Garden Field Trip: Descanso Gardens, Los Angeles
January 3rd, 2010
Camellias are oh-so-beautiful, delicate and almost porcelain-like in their perfection.
On the day after Christmas, my parents and I visited Los Angeles’s most established camellia collection at Descanso Gardens.
The mature camellia shrubs (many of which are tree-like in their proportions) are protected from Southern California’s harsh heat and sunlight because they’re planted in the understory of even more mature sycamore and live oak trees. They are happiest in the cooler months of the year.
Here, you really do feel like the paths lead through an established woodland. It’s actually an urban woodland, just off of the junction of two freeways. But that’s LA for you.
When we moved to Los Angeles in August, 2006, we got off the plane at Burbank Airport and while waiting for luggage, I noticed a huge DESCANSO GARDENS billboard above the luggage claim area. I remember thinking, “what kind of garden could exist among all this concrete?”
Later, I was lucky enough to visit. Descanso Gardens is a 160-acre natural woodland and botanical garden located just north of Burbank in a community called La Canada-Flintridge. It’s about a one-hour drive east of where I live in Thousand Oaks and about 20 minutes west of Pasadena. If you plan a visit to the Huntington Botanical Garden, you can easily add a side trip to Descanso.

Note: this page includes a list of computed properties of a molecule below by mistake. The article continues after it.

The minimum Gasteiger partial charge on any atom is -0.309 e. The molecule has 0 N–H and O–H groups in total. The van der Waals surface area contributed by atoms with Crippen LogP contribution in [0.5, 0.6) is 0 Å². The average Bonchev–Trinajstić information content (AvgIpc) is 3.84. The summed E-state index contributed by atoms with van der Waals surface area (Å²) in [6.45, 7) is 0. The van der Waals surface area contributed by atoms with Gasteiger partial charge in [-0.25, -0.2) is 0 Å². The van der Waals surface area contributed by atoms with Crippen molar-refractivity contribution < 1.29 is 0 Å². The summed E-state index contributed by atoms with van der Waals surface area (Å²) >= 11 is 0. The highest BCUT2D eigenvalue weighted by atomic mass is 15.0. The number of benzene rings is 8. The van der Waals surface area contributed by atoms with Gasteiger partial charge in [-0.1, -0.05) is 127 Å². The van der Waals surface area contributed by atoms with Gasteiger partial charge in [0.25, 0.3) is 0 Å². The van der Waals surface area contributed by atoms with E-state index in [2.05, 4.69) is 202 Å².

I was invited to give a talk at Descanso a few summers ago and was blown away by its immense scale, as urban gardens go. But until last week, I had never visited during the winter Camellia season.
Descanso’s founder, E. Manchester Boddy, publisher and owner of the Los Angeles Daily News, preserved the land (gardens, woodland and chaparral) to share Southern California’s natural beauty with future generations. This is where he lived, building a home in 1938 with views of the San Gabriel mountains. The Boddy family left the house in 1953 when they sold Descanso to Los Angeles County.
About the Camellia Forest:
Here are some more of the flowers and garden features that we enjoyed on our winter visit. I especially love the glossy red container plantings of Camellia sasanqua ‘Setsugekka’ because they remind me of the same ones growing in my former Seattle garden, espaliered against the fence for a beautiful winter floral display.